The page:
Changing Brain Structure<p>Neuroscientific research indicates that living in an impoverished, stressful captive environment <a href="https://doi.org/10.1016/j.jveb.2019.05.005" target="_blank" rel="noopener noreferrer">physically damages the brain</a>. These changes have been documented in many <a href="https://doi.org/10.1002/cne.903270108" target="_blank" rel="noopener noreferrer">species</a>, including rodents, rabbits, cats and <a href="https://doi.org/10.1006/nimg.2001.0917" target="_blank" rel="noopener noreferrer">humans</a>.</p><p>Although researchers have directly studied some animal brains, most of what we know comes from observing animal behavior, analyzing stress hormone levels in the blood and applying knowledge gained from a half-century of neuroscience research. Laboratory research also suggests that mammals in a zoo or aquarium have compromised brain function.</p>
This illustration shows differences in the brain's cerebral cortex in animals held in impoverished (captive) and enriched (natural) environments. Impoverishment results in thinning of the cortex, a decreased blood supply, less support for neurons and decreased connectivity among neurons. Arnold B. Scheibel, CC BY-ND<p>Subsisting in confined, barren quarters that lack intellectual stimulation or appropriate social contact seems to <a href="https://doi.org/10.1590/S0001-37652001000200006" target="_blank" rel="noopener noreferrer">thin the cerebral cortex</a> – the part of the brain involved in voluntary movement and higher cognitive function, including memory, planning and decision-making.</p><p>There are other consequences. Capillaries shrink, depriving the brain of the oxygen-rich blood it needs to survive. Neurons become smaller, and their dendrites – the branches that form connections with other neurons – become less complex, impairing communication within the brain. As a result, the cortical neurons in captive animals <a href="https://doi.org/10.1002/cne.901230110" target="_blank">process information less efficiently</a> than those living in <a href="https://doi.org/10.1002/dev.420020208" target="_blank">enriched, more natural environments</a>.</p>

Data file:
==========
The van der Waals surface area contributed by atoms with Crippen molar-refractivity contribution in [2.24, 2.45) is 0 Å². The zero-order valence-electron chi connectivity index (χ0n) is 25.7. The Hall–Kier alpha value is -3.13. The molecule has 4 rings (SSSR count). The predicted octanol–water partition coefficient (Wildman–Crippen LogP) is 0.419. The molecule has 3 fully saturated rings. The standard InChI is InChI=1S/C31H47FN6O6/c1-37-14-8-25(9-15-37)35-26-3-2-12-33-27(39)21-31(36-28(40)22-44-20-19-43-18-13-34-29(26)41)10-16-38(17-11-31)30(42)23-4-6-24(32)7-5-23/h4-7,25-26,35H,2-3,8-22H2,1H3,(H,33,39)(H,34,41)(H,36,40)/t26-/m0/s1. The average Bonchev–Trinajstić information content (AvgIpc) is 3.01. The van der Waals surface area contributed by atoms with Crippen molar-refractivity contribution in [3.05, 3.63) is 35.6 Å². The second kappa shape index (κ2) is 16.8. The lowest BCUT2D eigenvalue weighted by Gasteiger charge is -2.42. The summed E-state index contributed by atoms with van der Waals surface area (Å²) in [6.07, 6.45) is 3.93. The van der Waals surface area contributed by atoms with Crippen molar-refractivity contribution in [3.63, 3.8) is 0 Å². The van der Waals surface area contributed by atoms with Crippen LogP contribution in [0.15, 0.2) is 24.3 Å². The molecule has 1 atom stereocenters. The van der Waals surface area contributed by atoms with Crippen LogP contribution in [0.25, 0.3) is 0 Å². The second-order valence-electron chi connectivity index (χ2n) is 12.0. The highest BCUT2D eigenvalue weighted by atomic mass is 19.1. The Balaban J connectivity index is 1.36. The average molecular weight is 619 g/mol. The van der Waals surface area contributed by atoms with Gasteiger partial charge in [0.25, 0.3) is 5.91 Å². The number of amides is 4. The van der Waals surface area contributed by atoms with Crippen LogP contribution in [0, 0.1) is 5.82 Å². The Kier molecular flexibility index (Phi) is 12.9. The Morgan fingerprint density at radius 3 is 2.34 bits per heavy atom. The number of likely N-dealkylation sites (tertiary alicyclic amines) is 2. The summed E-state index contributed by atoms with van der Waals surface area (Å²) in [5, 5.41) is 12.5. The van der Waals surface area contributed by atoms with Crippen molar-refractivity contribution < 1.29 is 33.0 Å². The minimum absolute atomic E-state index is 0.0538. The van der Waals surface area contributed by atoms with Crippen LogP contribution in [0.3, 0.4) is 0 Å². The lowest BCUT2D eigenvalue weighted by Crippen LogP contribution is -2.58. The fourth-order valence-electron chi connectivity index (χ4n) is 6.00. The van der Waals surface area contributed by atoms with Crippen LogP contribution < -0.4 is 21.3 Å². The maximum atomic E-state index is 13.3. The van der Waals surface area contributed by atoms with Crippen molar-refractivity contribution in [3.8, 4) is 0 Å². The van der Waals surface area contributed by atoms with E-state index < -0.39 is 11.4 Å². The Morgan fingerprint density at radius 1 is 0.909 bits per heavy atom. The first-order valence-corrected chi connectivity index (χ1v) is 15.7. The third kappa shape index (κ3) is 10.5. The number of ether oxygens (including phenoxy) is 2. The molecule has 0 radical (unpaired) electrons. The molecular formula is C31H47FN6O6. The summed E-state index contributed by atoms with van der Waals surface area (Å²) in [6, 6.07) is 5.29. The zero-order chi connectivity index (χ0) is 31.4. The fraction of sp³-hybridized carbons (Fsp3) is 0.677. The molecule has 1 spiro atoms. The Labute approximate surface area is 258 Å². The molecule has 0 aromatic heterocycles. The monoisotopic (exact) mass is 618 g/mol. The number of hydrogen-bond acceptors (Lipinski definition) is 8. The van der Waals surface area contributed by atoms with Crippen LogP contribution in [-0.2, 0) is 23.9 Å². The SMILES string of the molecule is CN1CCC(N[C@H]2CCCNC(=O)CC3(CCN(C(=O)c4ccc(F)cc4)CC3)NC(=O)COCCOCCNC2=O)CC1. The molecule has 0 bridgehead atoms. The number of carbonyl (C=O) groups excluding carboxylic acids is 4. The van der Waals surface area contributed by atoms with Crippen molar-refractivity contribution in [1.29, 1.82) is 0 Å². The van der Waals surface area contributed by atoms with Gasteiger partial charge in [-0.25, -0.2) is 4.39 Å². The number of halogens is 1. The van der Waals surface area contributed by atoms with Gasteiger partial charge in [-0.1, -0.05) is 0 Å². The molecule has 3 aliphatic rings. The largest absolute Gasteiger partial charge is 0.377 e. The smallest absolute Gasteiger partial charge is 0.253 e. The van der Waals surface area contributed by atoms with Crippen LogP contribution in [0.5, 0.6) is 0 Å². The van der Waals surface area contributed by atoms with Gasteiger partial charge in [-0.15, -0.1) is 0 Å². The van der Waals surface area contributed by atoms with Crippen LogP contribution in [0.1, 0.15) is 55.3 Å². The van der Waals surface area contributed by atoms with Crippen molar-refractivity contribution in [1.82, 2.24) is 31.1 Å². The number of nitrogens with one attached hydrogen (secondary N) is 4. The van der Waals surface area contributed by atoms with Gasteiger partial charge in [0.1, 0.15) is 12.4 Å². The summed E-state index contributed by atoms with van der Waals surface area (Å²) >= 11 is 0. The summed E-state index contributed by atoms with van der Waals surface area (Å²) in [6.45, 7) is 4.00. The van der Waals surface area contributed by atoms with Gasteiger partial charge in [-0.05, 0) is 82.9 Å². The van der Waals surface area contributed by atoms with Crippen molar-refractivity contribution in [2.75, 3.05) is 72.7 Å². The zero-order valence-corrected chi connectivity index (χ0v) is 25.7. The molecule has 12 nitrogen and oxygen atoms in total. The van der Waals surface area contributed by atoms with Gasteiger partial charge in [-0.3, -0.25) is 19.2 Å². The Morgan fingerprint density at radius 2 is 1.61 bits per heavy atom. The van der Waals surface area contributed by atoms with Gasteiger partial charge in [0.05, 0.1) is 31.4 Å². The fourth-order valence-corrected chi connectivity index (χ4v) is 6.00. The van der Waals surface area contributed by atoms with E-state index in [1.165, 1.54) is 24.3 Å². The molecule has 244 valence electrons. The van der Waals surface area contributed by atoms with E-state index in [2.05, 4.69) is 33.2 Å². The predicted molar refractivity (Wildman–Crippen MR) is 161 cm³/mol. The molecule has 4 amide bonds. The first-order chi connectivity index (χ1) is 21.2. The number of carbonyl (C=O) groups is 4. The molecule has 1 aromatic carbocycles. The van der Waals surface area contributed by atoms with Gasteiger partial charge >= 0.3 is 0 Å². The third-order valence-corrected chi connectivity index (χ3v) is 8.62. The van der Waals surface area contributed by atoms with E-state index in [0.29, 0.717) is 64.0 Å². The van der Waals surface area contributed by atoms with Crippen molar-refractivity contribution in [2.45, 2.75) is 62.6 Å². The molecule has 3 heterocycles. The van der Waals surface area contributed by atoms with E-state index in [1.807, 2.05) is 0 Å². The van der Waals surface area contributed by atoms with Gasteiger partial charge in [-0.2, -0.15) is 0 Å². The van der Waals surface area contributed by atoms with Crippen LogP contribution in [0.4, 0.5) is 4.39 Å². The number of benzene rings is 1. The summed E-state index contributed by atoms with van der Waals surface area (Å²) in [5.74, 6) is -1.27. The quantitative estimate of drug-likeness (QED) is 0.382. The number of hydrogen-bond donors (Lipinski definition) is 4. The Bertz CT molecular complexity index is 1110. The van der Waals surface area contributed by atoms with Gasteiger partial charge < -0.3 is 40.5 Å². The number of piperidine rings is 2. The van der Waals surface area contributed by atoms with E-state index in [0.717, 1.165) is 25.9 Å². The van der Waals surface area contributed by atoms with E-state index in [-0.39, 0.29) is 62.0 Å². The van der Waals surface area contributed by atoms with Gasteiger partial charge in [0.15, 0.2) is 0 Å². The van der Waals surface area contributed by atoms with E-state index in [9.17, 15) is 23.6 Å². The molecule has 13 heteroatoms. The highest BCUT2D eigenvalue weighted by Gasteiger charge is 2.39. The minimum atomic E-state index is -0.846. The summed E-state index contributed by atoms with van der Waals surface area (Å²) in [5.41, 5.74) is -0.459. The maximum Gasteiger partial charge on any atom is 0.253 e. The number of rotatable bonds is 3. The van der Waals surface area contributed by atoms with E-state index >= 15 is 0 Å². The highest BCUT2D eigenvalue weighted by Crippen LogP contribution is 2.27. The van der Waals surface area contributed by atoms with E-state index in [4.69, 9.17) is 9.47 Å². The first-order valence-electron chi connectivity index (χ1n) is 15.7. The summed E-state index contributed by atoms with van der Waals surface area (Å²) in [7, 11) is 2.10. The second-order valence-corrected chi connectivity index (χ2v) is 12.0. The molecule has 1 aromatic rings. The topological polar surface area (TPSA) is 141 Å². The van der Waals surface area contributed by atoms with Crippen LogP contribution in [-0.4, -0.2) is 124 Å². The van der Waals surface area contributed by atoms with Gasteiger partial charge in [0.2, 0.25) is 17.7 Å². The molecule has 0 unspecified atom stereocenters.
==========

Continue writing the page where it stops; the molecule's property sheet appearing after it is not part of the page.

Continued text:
An actual cortical neuron in a wild African elephant living in its natural habitat compared with a hypothesized cortical neuron from a captive elephant. Bob Jacobs, CC BY-ND<p>Brain health is also affected by living in small quarters that <a href="https://doi.org/10.3233/BPL-160040" target="_blank">don't allow for needed exercise</a>. Physical activity increases the flow of blood to the brain, which requires large amounts of oxygen. Exercise increases the production of new connections and <a href="http://dx.doi.org/10.1126/science.aaw2622" target="_blank">enhances cognitive abilities</a>.</p><p>In their native habits these animals must move to survive, covering great distances to forage or find a mate. Elephants typically travel anywhere from <a href="https://www.elephantsforafrica.org/elephant-facts/#:%7E:text=How%20far%20do%20elephants%20walk,km%20on%20a%20daily%20basis." target="_blank">15 to 120 miles per day</a>. In a zoo, they average <a href="https://doi.org/10.1371/journal.pone.0150331" target="_blank" rel="noopener noreferrer">three miles daily</a>, often walking back and forth in small enclosures. One free orca studied in Canada swam <a href="https://doi.org/10.1007/s00300-010-0958-x" target="_blank" rel="noopener noreferrer">up to 156 miles a day</a>; meanwhile, an average orca tank is about 10,000 times smaller than its <a href="https://www.cascadiaresearch.org/projects/killer-whales/using-dtags-study-acoustics-and-behavior-southern" target="_blank" rel="noopener noreferrer">natural home range</a>.</p>